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Solo trips to Madrid: no time for boredom

Madrid is the perfect city for solo travellers. In a place that is as active and sometimes even frenetic as this, travelling by yourself is the most flexible and practical way to see each and every corner of the city. It’s a great way to squeeze the most out of its endless opportunities for leisure, culture and fun.

Madrid locals are generally delighted to welcome travellers (single or otherwise) who visit their city from around the world. For example, while you have a coffee or beer in one of its bars, it’s fairly standard to strike up a conversation with someone because social relationships between Madrid residents, and between the locals and people visiting the capital, tend to revolve around the city’s bars.

Ideas for a solo trip to Madrid

Visiting Madrid’s many museums is one the best ideas for solo travellers. Included among the essential stops are the attractions on what is known as the Triangle of Art: the Museo del Prado, Museo Thyssen-Bornemisza and Museo Nacional Centro de Arte Reina Sofía, to which can now be added the CaixaForum Madrid cultural centre. They all have interesting temporary exhibitions throughout the year.

Madrid is also packed with other excellent exhibition centres: the National Archaeological Museum; the Museo Sorolla (in a building that was once the house of this inspired early twentieth century painter); the Natural Science Museum; and the Real Academia de Bellas Artes de San Fernando, considered to be the second most important art gallery in Spain after the Museo del Prado.

You could also visit any one of the capital’s food markets, perfect spots for finding out more about the culinary culture of Madrid and Spain in a warm atmosphere that encourages conversation. Some of the most interesting are San Miguel, San Antón , San Ildefonso and San Fernando markets (in Lavapiés neighbourhood).

And what can we say about the city’s parks? These spectacular spaces are wonderful for sharing an endless series of outdoor activities with local residents, such as hiking and bike rides. The city’s classic park is El Retiro while its most original and largest, or at least longest, is Madrid Río.

Hiking for solo travellers in Madrid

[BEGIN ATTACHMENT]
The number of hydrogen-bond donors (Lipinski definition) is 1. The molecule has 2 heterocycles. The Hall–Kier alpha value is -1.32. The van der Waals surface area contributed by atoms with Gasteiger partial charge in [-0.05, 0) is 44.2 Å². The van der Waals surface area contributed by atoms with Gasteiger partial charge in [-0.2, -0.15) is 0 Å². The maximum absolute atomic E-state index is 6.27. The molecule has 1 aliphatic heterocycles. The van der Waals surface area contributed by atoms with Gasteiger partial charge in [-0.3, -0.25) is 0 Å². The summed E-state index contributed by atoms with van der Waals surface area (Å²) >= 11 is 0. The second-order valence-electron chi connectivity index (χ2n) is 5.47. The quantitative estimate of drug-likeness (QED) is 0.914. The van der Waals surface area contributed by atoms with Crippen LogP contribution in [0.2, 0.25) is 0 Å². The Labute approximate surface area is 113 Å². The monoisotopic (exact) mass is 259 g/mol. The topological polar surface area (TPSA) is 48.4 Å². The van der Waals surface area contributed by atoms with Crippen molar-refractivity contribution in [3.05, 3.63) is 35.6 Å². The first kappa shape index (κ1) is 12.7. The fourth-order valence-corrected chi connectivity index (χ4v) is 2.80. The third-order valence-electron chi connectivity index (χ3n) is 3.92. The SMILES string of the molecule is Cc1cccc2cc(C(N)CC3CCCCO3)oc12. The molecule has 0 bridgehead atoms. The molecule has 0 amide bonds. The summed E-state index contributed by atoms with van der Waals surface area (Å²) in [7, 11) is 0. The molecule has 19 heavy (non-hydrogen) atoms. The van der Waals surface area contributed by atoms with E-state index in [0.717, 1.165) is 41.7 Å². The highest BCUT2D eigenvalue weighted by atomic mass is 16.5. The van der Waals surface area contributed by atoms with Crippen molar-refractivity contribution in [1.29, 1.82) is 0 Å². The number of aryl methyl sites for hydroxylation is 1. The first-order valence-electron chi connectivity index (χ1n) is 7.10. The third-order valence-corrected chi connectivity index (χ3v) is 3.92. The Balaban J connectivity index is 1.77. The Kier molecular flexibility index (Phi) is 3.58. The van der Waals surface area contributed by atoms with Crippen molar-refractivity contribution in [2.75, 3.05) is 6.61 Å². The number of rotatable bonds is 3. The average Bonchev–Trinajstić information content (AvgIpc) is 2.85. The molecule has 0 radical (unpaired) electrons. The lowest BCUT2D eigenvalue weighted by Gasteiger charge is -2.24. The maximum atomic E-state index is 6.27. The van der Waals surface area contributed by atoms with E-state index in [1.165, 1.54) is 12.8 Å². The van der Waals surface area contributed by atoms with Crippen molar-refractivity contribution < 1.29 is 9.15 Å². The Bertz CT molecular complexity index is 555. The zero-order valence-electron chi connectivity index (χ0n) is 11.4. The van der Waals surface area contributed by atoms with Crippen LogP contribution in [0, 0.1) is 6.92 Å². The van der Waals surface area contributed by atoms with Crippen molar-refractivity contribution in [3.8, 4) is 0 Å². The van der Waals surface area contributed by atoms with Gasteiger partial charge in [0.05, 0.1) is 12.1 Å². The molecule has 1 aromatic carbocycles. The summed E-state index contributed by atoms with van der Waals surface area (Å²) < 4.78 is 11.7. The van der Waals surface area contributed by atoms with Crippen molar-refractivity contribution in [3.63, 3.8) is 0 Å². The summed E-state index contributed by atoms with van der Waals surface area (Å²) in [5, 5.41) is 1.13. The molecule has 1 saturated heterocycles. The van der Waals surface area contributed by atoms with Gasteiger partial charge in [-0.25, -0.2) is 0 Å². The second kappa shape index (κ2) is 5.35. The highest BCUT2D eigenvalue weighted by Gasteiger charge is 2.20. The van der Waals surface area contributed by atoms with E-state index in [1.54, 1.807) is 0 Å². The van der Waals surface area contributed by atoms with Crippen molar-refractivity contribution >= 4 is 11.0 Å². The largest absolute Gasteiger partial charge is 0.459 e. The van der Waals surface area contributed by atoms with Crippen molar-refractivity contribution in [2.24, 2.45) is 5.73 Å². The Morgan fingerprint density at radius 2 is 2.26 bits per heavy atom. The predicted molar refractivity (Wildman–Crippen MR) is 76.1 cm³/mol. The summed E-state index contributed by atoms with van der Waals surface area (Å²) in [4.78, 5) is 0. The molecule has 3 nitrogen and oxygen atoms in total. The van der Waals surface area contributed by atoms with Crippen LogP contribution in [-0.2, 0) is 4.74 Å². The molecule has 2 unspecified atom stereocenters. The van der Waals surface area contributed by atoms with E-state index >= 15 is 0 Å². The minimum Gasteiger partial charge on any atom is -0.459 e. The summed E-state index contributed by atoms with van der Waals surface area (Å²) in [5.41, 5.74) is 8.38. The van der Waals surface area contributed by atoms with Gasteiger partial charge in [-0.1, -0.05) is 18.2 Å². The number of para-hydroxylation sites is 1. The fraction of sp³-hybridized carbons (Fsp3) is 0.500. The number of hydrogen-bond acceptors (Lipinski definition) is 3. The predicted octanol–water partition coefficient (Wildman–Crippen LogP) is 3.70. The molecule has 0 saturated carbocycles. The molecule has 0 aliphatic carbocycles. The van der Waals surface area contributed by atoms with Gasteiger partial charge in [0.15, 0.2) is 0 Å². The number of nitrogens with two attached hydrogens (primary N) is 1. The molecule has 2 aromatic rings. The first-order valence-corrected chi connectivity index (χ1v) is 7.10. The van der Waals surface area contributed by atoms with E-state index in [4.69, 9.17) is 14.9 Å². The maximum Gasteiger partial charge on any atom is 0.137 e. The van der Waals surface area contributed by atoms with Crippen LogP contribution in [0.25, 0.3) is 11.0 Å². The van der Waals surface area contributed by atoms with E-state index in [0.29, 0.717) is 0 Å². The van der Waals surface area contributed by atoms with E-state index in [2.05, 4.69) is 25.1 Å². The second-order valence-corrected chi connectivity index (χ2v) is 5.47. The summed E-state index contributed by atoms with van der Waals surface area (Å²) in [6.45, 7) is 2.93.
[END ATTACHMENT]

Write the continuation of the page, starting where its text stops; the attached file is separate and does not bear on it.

Hikers know that doing this sport alone, far away from the big cities, isn’t a great idea. However, it’s quite another thing to enjoy the pleasure of walking through the huge parks in Madrid itself and to explore their many paths. Here are some of the most interesting routes:

  • Cerro Garabitas: This route leaves from the Lago metro station (line 10), borders the lake in Casa de Campo covering a good part of the park until you reach the hill. Cerro Garabitas hill is 677 m high and this is a fairly straightforward circular route which can be completed in a couple of hours and has some of the best panoramic views of Madrid.
  • Madrid Río: This new city park is just over 7 km long and runs parallel to the Manzanares river from Puente de los Franceses bridge to just past Matadero. The route is totally flat and the park and its setting have plenty of leisure activities and restaurants.
  • Circuit around El Retiro park: This park is a genuine green oasis in the centre of Madrid. It gives you the chance to enjoy numerous walks and one of the most interesting is a route around the perimeter that follows a path by the inside of the park railings. It’s 4.5 km long and almost entirely flat so it takes about an hour to complete.
  • Circuit in Parque Juan Carlos I: This park on the outskirts of the city, close to the IFEMA fairgrounds and the airport, is one of the largest in the capital. You can walk a good section of it by following a circular signposted route that is 8.5 km long.

The night is for single people too

Madrid is a city that comes to life at night. Evenings are kind to single travellers and anyone looking to have fun. It’s generally easy to make contact with people in bars and nightclubs and there are also places that specialise in welcoming travellers who are single—some are perfect for meeting people in the same situation. Here are some of them:

  • La Noche Boca Arriba (Salitre, 30): In the multicultural Lavapiés neighbourhood, it’s a great bar for having a drink and relaxing on one of its shared vintage sofas and also runs numerous cultural activities: recitals, art exhibitions, film and documentary screenings, etc.
  • Lola 09 (San Mateo, 28): Heir to Olé Lola, this bar is particularly popular with foreign residents in the city. It’s also famous for its language exchange sessions and for being particularly focused on solo travellers who stop by. Enjoy its chill-out vibe, cocktails and interesting food menu.
  • Pelê-Melê (Plaza de España, 11): It’s a restaurant, yes. But it’s also a non-stop show with plenty going on between its tables—each one has a retro-style telephone that you can use to call the other tables and get in touch with whoever has caught your eye. It also has male and female body sushi sessions.
  • Discoteca Velvet (Jacometrezo, 6): The Velvet is always in the spotlight of clubs in the centre of Madrid thanks to its unmistakeably stylish interior decoration and mixing decks. And there’s always something original going on, such as singles nights: the perfect opportunity to make friends.

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